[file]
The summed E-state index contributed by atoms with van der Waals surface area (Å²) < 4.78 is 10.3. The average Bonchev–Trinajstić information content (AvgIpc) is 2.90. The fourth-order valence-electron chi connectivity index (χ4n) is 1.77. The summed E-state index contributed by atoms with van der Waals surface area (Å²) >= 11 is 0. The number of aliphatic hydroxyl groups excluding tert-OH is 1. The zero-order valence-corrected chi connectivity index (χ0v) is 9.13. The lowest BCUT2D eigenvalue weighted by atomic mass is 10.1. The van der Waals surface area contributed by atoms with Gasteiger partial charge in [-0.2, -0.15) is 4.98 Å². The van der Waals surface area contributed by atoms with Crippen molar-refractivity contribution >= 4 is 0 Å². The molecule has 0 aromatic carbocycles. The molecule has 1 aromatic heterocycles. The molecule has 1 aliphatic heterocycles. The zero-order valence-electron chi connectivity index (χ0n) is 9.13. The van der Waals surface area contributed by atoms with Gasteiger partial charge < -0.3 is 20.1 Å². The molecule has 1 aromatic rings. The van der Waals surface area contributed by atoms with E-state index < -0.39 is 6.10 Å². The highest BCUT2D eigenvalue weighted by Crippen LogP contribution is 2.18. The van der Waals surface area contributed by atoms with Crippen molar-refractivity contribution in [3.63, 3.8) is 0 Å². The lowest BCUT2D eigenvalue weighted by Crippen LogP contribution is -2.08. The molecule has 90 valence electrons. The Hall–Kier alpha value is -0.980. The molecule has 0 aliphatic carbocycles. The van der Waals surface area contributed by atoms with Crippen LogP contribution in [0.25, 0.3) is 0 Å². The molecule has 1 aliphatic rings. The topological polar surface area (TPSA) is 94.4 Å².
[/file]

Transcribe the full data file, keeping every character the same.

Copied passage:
The summed E-state index contributed by atoms with van der Waals surface area (Å²) < 4.78 is 10.3. The average Bonchev–Trinajstić information content (AvgIpc) is 2.90. The fourth-order valence-electron chi connectivity index (χ4n) is 1.77. The summed E-state index contributed by atoms with van der Waals surface area (Å²) >= 11 is 0. The number of aliphatic hydroxyl groups excluding tert-OH is 1. The zero-order valence-corrected chi connectivity index (χ0v) is 9.13. The lowest BCUT2D eigenvalue weighted by atomic mass is 10.1. The van der Waals surface area contributed by atoms with Gasteiger partial charge in [-0.2, -0.15) is 4.98 Å². The van der Waals surface area contributed by atoms with Crippen molar-refractivity contribution >= 4 is 0 Å². The molecule has 0 aromatic carbocycles. The molecule has 1 aromatic heterocycles. The molecule has 1 aliphatic heterocycles. The zero-order valence-electron chi connectivity index (χ0n) is 9.13. The van der Waals surface area contributed by atoms with Gasteiger partial charge < -0.3 is 20.1 Å². The molecule has 1 aromatic rings. The van der Waals surface area contributed by atoms with E-state index < -0.39 is 6.10 Å². The highest BCUT2D eigenvalue weighted by Crippen LogP contribution is 2.18. The van der Waals surface area contributed by atoms with Crippen molar-refractivity contribution in [3.63, 3.8) is 0 Å². The lowest BCUT2D eigenvalue weighted by Crippen LogP contribution is -2.08. The molecule has 90 valence electrons. The Hall–Kier alpha value is -0.980. The molecule has 0 aliphatic carbocycles. The van der Waals surface area contributed by atoms with Crippen LogP contribution in [0.25, 0.3) is 0 Å². The molecule has 1 aliphatic rings. The topological polar surface area (TPSA) is 94.4 Å².